Capital Gains Strategy For Long-Term Homeowners
I'm speaking to those of you who have lived in the homes you purchased 15 years ago or longer. And, yes, I'm addressing you "baby boomers" and any others who have lived in their homes for a long time and who may be looking to move down" or "move-up" at some point in your lives. When you bought your personal residence, the price you paid for your home will serve as your unadjusted basis for purposes of calculating the Capital Gains Exclusion on your home if and when you ever sell the home. You adjust that basis for capital improvements - see below. And, as you probably know, the current capital gains exclusion is $250,000 for a single person or $500,000 for a married couple.
Back in 1997, when the Taxpayer Relief Act of 1997 became law, the home-sale tax burden eased for millions of residential taxpayers. The rollover or once-in-a-lifetime options were replaced with the current per-sale exclusion amounts. If you used pre-1997 rules for residential sales, don't worry. That doesn't disqualify you from claiming the exclusion on any residential sales now. The law change applies to all sales since it took effect.
Another bonus of the new rules: You don't have to buy another home with your sale proceeds. You can use the money to travel to Europe in style, buy an RV and drive across the country. Even better, there's no limit on the number of times you can use the home-sale exemption. In most cases, you can make tax-free profits of $250,000 (or $500,000 depending on your filing status) every time you sell a home.
Ah, but we are talking taxes here. You did notice that phrase "in most cases," didn't you? There's always a catch. Before you put a "For Sale" sign in the yard, you need to make sure your house-sale situation is one of those "most cases." First, the property you're selling must be your principal residence. That means you live in it or have lived in it for at least two of the last five years. This tax break doesn't apply to a house or other property that you have solely for investment purposes. In those cases, the usual capital gains rules apply.
You can, however, turn a rental house into your primary residence, making the sale of it eligible for the exclusion. This is accomplished when you meet the IRS use and ownership tests. You own and live in the home for two out of the five years before the sale. But there's a way to shelter even more than the $250,000 or $500,000, whichever the case for you - if you keep good records of home improvement projects which adds to your home's cost basis.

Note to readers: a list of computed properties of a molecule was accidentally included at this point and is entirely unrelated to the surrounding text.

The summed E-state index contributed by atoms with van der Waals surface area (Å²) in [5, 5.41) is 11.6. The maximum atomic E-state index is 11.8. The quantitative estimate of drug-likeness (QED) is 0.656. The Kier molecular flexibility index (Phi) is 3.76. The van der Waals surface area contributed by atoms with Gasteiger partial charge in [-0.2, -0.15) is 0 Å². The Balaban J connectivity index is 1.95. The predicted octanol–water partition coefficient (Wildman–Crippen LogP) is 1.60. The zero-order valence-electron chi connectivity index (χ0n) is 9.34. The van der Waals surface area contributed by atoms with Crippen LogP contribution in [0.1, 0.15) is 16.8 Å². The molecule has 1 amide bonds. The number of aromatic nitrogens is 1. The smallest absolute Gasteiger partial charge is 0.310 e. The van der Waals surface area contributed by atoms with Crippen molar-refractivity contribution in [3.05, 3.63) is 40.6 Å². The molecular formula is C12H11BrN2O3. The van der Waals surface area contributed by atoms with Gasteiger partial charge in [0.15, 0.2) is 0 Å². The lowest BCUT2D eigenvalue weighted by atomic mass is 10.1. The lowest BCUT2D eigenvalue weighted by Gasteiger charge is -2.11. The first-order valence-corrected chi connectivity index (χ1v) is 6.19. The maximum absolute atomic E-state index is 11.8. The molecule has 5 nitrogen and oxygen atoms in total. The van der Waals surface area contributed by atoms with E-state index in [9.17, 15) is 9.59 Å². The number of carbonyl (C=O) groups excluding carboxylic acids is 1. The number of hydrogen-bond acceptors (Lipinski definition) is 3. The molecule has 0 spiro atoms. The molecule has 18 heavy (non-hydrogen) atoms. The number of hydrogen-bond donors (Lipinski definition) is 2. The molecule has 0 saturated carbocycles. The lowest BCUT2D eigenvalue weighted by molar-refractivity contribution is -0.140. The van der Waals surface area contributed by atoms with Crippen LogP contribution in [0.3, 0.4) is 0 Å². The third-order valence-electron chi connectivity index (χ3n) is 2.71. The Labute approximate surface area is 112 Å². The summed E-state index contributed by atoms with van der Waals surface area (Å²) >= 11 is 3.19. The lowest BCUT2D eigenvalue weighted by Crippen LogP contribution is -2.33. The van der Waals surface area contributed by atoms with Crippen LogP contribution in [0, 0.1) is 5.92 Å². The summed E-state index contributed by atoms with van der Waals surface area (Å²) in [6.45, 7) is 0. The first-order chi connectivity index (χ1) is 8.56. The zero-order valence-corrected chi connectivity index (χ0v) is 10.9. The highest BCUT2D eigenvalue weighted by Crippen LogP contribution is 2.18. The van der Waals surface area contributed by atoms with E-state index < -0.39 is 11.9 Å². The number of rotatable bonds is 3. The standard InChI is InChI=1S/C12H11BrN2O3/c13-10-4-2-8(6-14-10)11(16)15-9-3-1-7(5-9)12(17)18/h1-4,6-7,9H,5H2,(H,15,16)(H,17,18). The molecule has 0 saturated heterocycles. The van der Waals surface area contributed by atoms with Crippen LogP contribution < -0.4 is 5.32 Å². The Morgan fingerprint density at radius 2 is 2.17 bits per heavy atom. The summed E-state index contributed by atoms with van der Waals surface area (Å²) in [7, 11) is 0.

This matters for any homeowner with—or wishing for one day– an outsized gain. It’s all the more important since Jan. 1 now that the top capital gains tax rate is 20% for folks in the top income tax bracket, and there is an additional 3.8% Obamacare surtax that applies if your income is over $200,000 for a single or $250,000 for a couple. (The taxes apply to the gain on your home sale that’s above the basic home sale exclusion amount). Plus, with tax reform on Congress’ agenda in Washington, you never know if the home exclusion break will be tinkered with again. It was just 2008 when Congress put in limitations so that a landlord couldn’t move into a rental property for two years, call it home, and snag the full break; instead the home sale exclusion is pro-rated for the years the house is rented.
It’s difficult for most people when they go to sell their home to come up with the cost basis. They remember what they paid for it, but it’s cumbersome to add up all of the improvements they’ve made over the years. Tedious for sure, but it can pay off big. And there are definitely lots of folks who should be keeping track–older homeowners replacing aging infrastructure (plumbing, roofing) or younger homeowners putting in new designer kitchens. You need to have records (receipts and credit card or bank statements) to prove your home’s adjusted basis. The Internal Revenue Service details this in Publication 523, which gives examples of improvements that increase basis (they must have a “useful life” of more than a year) and distinguishes them from repairs that don’t. Improvements include a bathroom addition, landscaping, a sprinkler system, a soft water system, central air, new flooring, a satellite dish, an alarm system and attic insulation.
Repairs, by contrast, maintain your home in good condition but do not add to its value or prolong its life, so you don’t add them to the costs basis of your property. Repainting your house or replacing broken windows count as repairs. The one way repairs can count towards your cost basis is if they are done as part of an extensive remodel. Keep track of everything, But don’t be greedy. Towels don’t count.
Did you know that certain people can "buy down" while retaining their Prop 13 base-year value of the original property for property tax purposes? Here's some of the important requirements toward achieving this:
- You OR your spouse must be 55 years of age or older when you sell your original residence;
- Your replacement property must be located in the same county in California as the original residence (see exceptions below);
- The replacement residence must be equal to or lesser in market value than the original residence is currently. What is meant by "equal or lesser value" than the original dwelling? In general, "equal or lesser value" means:
100 percent of the market value of an original property if a replacement dwelling is purchased before the original property is sold.
105 percent of the market value of an original property if a replacement dwelling is purchased within one year after the sale of the original property.
110 percent of the market value of an original property if a replacement dwelling is purchased within the second year after the sale of the original property.